Fixed Income Investments - Pricing Bonds

How bond coupon rates and market rates affect bond price

  • If a bond's coupon rate is above the yield required by the market, the bond will trade above its par value or at a premium. This will occur because investors will be willing to pay up on the bonds price to achieve the additional yield. As investors continue to buy the bond, the yield will decrease until it reaches market equilibrium. Remember that as yield decrease, bond prices rise.
  • If a bond's coupon rate is below the yield required by the market, the bond will trade below its par value or at a discount. This happens because investors will not buy this bond at par when other issues are offering higher coupon rates, so yields will have to increase, which means the bond price will drop in order to induce investors to purchase these bonds. Remember that as yields increase, bond prices fall.

The relationship between the price of a callable bond, an option free bond, and the price of the embedded call option
The price of a callable bond will always be truncated when compared to an option- free bond. This is because a bond with a call option will have a set price at which the bond can be called. An option-free bond does not, and it could trade into higher prices than the stated call price of the embedded option bond.

Example:
You have two bonds that are alike except one of them can be called this year at a price of $102. If market rates decline, the price of both bonds will increase. The option free bond could trade up to $105, however. This is because of the possibility that the callable bond will be called by the issuer and, therefore, it will tend to hold the dollar price at the call price of $102. Why would you buy this bond at $105 when you will only receive $102 if the issuer calls the bond?

The price of the embedded call option will rise when interest rates decrease. This is because as rates decrease, the possibility that the bonds will be called increases, which adds value to the call option. As the price of the call option increases, the dollar price of the callable bond will decrease or be maintained at the call price.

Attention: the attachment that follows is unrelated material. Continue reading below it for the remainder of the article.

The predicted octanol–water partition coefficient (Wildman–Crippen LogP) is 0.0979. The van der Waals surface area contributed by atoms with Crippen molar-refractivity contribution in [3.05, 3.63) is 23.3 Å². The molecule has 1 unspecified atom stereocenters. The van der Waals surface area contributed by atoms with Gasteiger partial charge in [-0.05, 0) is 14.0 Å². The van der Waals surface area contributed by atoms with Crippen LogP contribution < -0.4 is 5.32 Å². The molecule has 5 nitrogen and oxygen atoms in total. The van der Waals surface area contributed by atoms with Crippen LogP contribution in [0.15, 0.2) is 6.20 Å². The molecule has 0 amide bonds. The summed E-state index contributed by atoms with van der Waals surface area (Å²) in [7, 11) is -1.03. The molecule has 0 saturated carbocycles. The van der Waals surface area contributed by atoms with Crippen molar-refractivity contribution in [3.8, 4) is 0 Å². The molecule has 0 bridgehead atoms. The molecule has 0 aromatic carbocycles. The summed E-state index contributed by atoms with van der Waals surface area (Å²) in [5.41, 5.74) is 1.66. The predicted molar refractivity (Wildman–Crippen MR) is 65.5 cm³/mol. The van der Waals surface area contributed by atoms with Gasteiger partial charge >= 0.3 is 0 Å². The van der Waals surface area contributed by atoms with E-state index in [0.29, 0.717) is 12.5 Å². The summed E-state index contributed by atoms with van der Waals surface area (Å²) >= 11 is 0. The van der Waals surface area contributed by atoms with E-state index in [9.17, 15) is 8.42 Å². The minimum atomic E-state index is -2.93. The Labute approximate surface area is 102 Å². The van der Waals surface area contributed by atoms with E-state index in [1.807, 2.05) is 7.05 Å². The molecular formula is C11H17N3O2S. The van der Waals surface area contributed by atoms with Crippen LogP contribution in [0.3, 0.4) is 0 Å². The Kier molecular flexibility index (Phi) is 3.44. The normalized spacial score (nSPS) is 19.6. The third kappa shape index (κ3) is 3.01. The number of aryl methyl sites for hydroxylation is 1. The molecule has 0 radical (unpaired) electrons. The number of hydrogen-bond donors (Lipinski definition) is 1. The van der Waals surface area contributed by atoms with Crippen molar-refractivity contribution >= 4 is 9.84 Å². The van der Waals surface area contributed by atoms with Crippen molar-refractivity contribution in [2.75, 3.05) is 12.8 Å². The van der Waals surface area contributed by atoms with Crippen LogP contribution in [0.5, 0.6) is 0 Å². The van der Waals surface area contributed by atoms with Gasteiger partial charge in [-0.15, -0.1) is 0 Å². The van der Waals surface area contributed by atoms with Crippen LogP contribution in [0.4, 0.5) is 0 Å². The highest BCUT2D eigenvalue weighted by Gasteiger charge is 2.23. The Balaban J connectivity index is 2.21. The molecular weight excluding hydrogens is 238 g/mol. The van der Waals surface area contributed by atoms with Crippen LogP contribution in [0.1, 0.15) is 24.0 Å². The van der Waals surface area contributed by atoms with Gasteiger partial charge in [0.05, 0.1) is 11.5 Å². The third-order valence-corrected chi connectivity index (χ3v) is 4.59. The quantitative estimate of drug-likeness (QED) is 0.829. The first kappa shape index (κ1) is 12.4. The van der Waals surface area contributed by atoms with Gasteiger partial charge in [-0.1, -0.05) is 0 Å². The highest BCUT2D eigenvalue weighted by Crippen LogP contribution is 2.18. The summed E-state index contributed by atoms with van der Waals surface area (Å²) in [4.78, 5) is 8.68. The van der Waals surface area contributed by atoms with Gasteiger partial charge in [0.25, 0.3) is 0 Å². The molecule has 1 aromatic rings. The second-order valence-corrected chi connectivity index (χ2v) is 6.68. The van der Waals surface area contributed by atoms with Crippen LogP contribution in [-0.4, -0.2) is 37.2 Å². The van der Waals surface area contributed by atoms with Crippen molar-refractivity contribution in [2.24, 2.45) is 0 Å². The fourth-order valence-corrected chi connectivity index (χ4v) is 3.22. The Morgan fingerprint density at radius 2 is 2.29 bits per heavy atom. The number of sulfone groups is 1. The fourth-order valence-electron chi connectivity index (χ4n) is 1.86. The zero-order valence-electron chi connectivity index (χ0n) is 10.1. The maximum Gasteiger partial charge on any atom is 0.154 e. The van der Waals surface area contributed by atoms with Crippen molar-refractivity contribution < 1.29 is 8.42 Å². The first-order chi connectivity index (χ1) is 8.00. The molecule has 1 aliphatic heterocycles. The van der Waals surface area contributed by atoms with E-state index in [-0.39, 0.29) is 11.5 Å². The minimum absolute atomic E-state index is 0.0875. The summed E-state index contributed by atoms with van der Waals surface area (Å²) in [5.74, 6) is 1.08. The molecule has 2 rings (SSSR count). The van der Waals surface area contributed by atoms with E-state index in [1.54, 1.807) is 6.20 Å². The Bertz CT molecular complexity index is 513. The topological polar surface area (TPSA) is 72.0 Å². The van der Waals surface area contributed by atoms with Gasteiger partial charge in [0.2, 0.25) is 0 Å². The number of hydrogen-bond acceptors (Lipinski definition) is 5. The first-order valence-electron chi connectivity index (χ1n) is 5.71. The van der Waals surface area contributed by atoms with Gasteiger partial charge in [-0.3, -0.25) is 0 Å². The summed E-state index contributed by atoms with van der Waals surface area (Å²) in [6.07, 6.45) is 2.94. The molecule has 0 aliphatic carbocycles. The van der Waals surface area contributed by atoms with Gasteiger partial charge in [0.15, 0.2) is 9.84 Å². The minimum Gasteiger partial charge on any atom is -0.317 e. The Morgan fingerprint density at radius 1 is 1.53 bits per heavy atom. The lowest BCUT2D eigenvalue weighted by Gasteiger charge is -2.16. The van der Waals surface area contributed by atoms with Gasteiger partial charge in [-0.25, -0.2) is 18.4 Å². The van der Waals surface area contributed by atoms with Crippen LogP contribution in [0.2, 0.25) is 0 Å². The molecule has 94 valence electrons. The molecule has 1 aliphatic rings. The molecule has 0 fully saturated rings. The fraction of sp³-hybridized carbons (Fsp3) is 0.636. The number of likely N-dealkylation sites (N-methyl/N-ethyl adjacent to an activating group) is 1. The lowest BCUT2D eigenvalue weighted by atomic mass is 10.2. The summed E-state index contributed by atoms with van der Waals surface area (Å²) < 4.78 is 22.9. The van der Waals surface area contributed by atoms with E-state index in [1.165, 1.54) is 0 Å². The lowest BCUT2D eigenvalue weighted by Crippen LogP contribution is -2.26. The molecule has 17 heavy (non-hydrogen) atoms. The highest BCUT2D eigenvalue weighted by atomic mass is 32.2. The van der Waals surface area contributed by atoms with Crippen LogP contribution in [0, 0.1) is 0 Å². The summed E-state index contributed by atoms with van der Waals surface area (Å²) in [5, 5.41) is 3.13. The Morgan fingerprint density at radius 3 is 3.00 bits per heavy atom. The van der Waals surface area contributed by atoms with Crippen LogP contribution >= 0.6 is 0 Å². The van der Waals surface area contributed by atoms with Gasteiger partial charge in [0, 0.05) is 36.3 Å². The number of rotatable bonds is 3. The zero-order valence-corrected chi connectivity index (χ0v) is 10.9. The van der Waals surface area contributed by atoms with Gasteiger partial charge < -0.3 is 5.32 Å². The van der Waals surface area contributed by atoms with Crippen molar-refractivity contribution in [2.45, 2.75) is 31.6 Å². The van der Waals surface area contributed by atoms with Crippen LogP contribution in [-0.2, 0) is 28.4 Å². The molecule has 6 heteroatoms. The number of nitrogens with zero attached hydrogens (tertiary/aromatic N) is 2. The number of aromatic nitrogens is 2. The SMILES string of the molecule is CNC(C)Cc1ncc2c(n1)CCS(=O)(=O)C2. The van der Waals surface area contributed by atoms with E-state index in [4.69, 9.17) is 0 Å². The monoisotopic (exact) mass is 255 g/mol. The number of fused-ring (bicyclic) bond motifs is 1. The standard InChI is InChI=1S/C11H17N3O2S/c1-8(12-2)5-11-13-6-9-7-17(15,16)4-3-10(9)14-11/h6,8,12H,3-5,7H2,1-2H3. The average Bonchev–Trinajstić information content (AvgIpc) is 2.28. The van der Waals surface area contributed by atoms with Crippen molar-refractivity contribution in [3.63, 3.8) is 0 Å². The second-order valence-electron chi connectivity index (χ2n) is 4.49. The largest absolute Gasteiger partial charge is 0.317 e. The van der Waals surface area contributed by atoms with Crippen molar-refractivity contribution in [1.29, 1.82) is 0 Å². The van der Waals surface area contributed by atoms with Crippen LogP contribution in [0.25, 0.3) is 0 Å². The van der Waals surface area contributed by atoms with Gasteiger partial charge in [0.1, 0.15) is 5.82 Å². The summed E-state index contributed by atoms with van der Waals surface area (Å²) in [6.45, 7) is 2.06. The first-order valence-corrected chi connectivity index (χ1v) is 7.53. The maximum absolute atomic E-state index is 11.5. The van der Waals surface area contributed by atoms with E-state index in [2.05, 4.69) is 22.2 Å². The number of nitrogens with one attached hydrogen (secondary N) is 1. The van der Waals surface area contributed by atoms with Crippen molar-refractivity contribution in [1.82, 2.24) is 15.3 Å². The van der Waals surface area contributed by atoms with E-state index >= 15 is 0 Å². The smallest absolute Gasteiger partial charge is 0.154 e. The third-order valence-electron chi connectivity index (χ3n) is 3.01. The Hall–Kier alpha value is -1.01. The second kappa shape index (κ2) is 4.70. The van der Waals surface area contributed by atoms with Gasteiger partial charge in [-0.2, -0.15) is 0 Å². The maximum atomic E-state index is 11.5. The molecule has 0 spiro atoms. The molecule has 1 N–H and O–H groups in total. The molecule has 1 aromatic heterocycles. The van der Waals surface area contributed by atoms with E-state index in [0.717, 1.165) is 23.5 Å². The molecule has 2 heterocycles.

When market rates increase, both issues will tend to decline in value lock step. This is because there will be less of a chance that the bonds will be called; this will make the callable bond act like an option free bond. The price of the option will also decrease, which will also make it trade and be valued more like an option free bond.

Interest Rate Risk of a Floating-Rate Security
Although a floating rate helps to reduce interest-rate risk because of the reset of the rate at periodic times; the price can fluctuate for three reasons:

1. The longer the reset period, the greater the potential price movements will be. The basis is the same as it is for a fixed-rate bond. The longer the time to maturity or the longer to reset, the more market events can affect the price of the bond.

2. The required margin could change. For example, let's say that when an investor originally purchases a bond, the spread over the index that was required by the market was 15 basis points. Because of market events, however, the spread that is required by the market is now 45 basis points. This would cause the floater's price to decline. The opposite would occur if the spread came in to 5 basis points.

3. Floaters usually come with caps. Once this cap value is breached, the reset interest rate can no longer go above a certain level. This will cause it to act much like a fixed-rate security in a rising interest rate environment, meaning the value of the floater will decrease because it can't keep up with current market rates.

Duration


Related Articles
  1. Bonds & Fixed Income

    How To Invest In Corporate Bonds

    Understand the basics of corporate bonds to increase your chances of positive returns.
  2. Bonds & Fixed Income

    Guide To Embedded Options In Bonds

    Investors should be aware of embedded options that may be available in certain securities as these options may affect the value of the security.
  3. Bonds & Fixed Income

    5 Basic Things To Know About Bonds

    Learn these basic terms to breakdown this seemingly complex investment area.